I have in my possession two tiles from a prototype of the game that would become Scrabble. They were crafted by architect Alfred Butts circa 1938. They are made of plywood with the letters stenciled in India ink. Their point values are handwritten on tiny squares of paper and glued beneath the center of each letter. My Q is worth 10 points. My X is worth six.
Any Scrabble player can tell you that the X is actually worth eight points. But as Butts was creating the game, in a fifth-floor walkup in Queens, he tinkered—with the layout of the board, with the total number of tiles, with their distribution, and with their respective point values. “It’s not hit or miss,” Butts said long afterward. “It’s carefully worked out.”
Seventy-five years later, Butts’ carefully worked out point values are under attack. Late last month, a University of California–San Diego, cognitive science postdoc and casual player named Joshua Lewis conducted a computer analysis to recalibrate Scrabble’s letter values based on the game’s current lexicon. Lewis reposted his findings to Hacker News, and they were picked up by Digg and went viral. Around the same time, Sam Eifling, writing for Deadspin, asked a programmer friend to do the same. Both were inspired by the fact that while the language had changed dramatically from the time Butts performed his calculations, the game of Scrabble had not...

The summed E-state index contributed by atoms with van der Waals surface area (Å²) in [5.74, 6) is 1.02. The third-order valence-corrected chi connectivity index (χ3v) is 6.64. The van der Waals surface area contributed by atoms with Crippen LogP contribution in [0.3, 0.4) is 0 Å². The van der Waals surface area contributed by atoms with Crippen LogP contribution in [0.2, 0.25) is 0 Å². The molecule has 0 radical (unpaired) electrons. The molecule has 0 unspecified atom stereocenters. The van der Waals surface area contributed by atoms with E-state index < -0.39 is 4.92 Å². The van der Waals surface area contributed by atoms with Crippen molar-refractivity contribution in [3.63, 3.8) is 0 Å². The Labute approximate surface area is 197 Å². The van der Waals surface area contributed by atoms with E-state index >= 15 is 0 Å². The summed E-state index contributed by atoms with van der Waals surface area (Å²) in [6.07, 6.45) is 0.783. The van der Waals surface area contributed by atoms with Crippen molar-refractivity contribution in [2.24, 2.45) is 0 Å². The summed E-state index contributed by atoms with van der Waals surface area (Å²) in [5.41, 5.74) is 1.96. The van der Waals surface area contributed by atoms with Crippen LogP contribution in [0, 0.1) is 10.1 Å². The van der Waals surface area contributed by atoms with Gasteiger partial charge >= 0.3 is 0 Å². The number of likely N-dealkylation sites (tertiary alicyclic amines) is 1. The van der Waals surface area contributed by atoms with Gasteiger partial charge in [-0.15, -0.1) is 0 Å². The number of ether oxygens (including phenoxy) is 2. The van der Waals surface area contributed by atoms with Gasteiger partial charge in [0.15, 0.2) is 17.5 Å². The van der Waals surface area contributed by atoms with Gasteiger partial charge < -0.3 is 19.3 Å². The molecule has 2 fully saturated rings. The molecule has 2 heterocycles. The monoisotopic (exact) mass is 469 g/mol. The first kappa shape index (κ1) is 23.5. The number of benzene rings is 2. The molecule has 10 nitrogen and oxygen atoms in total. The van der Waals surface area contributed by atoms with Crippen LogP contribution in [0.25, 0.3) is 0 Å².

If you've got time to read a fairly exhaustive article about the point value system of Scrabble tiles, this is it. Although it took me a minute or two to move on after stumbling on the paragraph that says you can actually score points in Scrabble for the "word" Za (short for pizza).